High school never ends: the world of workplace cliques

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A new CareerBuilder survey found that 43% of workers say their office or workplace is populated by cliques. The nationwide survey conducted by Harris Interactive on behalf of CareerBuilder found that cliques can affect workplace culture in a variety of ways.

What do Workers do to Fit In?

While only one in ten workers (11%) said they felt intimidated by office cliques, 20% of workers said they've done something they're really not interested in or didn't want to do just to fit in with co-workers. Forty-six% in this subgroup simply went to happy hours to fit in, but the reluctant, adaptive behaviour doesn't end there. Some other activities include:

  • "Watched a certain TV show or movie to discuss at work the next day" – 21%
  • "Made fun of someone else or pretended not to like them" – 19%
  • "Pretended to like certain food" – 17%
  • "Took smoke breaks" – nine per cent

Moreover, about 1 in 7 said they hide their political affiliation to fit in (15%), 10% don't reveal personal hobbies, and nine per cent keep their religious affiliations and beliefs a secret.

Bosses and Office Cliques

"Thirteen per cent of workers said the presence of office cliques has had a negative impact on their career progress," says Rosemary Haefner, vice president of Human Resources at CareerBuilder. "While it is human nature to associate with peers who possess similar personality types and characteristics, cliques can be counterproductive in the workplace. We see more managers using team-building activities or assembling people from different groups to work on projects to help discourage behaviours that can alienate others."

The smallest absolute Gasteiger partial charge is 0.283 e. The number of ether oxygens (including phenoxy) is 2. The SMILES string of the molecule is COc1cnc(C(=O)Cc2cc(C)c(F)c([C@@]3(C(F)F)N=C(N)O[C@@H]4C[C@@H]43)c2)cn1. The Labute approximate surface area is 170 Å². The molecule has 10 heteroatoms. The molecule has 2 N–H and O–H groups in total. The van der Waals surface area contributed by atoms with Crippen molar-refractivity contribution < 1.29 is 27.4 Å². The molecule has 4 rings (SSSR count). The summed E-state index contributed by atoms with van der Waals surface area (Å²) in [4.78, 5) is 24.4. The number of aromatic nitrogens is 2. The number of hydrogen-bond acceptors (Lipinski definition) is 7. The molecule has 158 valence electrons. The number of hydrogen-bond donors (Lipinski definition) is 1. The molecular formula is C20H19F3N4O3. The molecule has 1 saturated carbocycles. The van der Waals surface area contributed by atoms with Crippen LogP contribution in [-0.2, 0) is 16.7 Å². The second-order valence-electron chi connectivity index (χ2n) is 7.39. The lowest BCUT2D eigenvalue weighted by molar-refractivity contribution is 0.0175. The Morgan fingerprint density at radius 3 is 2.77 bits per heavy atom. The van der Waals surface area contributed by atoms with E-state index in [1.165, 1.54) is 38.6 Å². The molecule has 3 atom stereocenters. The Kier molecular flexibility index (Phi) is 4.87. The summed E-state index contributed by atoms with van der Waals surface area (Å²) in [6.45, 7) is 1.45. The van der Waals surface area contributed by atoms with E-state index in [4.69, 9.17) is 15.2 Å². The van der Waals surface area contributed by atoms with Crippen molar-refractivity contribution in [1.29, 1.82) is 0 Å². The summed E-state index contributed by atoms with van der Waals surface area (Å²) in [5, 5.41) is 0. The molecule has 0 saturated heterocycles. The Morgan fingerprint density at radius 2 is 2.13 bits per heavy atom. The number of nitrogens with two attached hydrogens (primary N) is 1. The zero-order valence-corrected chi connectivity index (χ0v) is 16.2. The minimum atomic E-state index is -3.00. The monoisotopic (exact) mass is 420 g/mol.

The survey found that not all managers succeed at staying neutral. Nearly half of those workers whose workplaces have cliques (46%) say their boss is a part of clique with some of his or her employees. 

High School Personas and Office Cliques

According to the survey, workers who fit a specific persona in high school are also more likely to be in an office clique. Participants were asked to describe their high school selves as one of the following stereotypical archetypes: athlete, honour society, cheerleader, drama club, geek, class clown, student government, teacher's pet, band/choir.

Former "class clowns," "geeks," and "athletes" were the most likely to say they currently belong to an office clique in their job today. Interestingly, participants who chose not to self-identify as fitting one of the above personas are the least likely to be a part of an office clique.

Additionally, 17% of those workers who consider themselves to be introverts are members of an office clique, compared to 27% of extroverts.

How do Workers Perceive Colleagues in Other Departments?

Stepping beyond small office cliques to look at the organizational structure of entire companies, the survey found that different departments are widely perceived as owning distinctive traits. Workers chose which department best embodied the following categories:

  • Most Social: Customer Service
  • Smartest: Information Technology
  • Most Attractive: Sales
  • Most Productive: Production & Quality
  • Most Intimidating to an Outsider: Legal


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